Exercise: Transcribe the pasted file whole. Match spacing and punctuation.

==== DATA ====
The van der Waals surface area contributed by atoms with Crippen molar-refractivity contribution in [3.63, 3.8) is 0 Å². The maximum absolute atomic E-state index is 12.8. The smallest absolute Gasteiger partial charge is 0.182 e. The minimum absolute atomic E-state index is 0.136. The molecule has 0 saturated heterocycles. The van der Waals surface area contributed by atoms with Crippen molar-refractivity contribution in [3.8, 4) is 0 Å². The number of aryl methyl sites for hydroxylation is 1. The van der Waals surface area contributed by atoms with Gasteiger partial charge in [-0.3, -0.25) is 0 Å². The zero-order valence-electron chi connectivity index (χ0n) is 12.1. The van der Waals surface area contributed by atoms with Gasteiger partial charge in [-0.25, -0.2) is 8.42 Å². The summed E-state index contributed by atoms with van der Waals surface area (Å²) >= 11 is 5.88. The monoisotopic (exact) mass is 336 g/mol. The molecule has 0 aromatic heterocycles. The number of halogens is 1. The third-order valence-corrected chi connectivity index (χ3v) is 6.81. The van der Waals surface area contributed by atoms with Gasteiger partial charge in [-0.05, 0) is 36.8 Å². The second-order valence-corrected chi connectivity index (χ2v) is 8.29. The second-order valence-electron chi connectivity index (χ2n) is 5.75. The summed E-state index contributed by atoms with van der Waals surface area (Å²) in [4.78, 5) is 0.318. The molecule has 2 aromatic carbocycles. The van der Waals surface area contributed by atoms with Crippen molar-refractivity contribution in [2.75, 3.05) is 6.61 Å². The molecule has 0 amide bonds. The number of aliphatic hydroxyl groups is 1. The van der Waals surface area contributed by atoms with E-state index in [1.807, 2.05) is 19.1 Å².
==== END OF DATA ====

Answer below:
The van der Waals surface area contributed by atoms with Crippen molar-refractivity contribution in [3.63, 3.8) is 0 Å². The maximum absolute atomic E-state index is 12.8. The smallest absolute Gasteiger partial charge is 0.182 e. The minimum absolute atomic E-state index is 0.136. The molecule has 0 saturated heterocycles. The van der Waals surface area contributed by atoms with Crippen molar-refractivity contribution in [3.8, 4) is 0 Å². The number of aryl methyl sites for hydroxylation is 1. The van der Waals surface area contributed by atoms with Gasteiger partial charge in [-0.3, -0.25) is 0 Å². The zero-order valence-electron chi connectivity index (χ0n) is 12.1. The van der Waals surface area contributed by atoms with Gasteiger partial charge in [-0.25, -0.2) is 8.42 Å². The summed E-state index contributed by atoms with van der Waals surface area (Å²) >= 11 is 5.88. The monoisotopic (exact) mass is 336 g/mol. The molecule has 0 aromatic heterocycles. The number of halogens is 1. The third-order valence-corrected chi connectivity index (χ3v) is 6.81. The van der Waals surface area contributed by atoms with Gasteiger partial charge in [-0.05, 0) is 36.8 Å². The second-order valence-corrected chi connectivity index (χ2v) is 8.29. The second-order valence-electron chi connectivity index (χ2n) is 5.75. The summed E-state index contributed by atoms with van der Waals surface area (Å²) in [4.78, 5) is 0.318. The molecule has 2 aromatic carbocycles. The van der Waals surface area contributed by atoms with Crippen molar-refractivity contribution in [2.75, 3.05) is 6.61 Å². The molecule has 0 amide bonds. The number of aliphatic hydroxyl groups is 1. The van der Waals surface area contributed by atoms with E-state index in [1.807, 2.05) is 19.1 Å².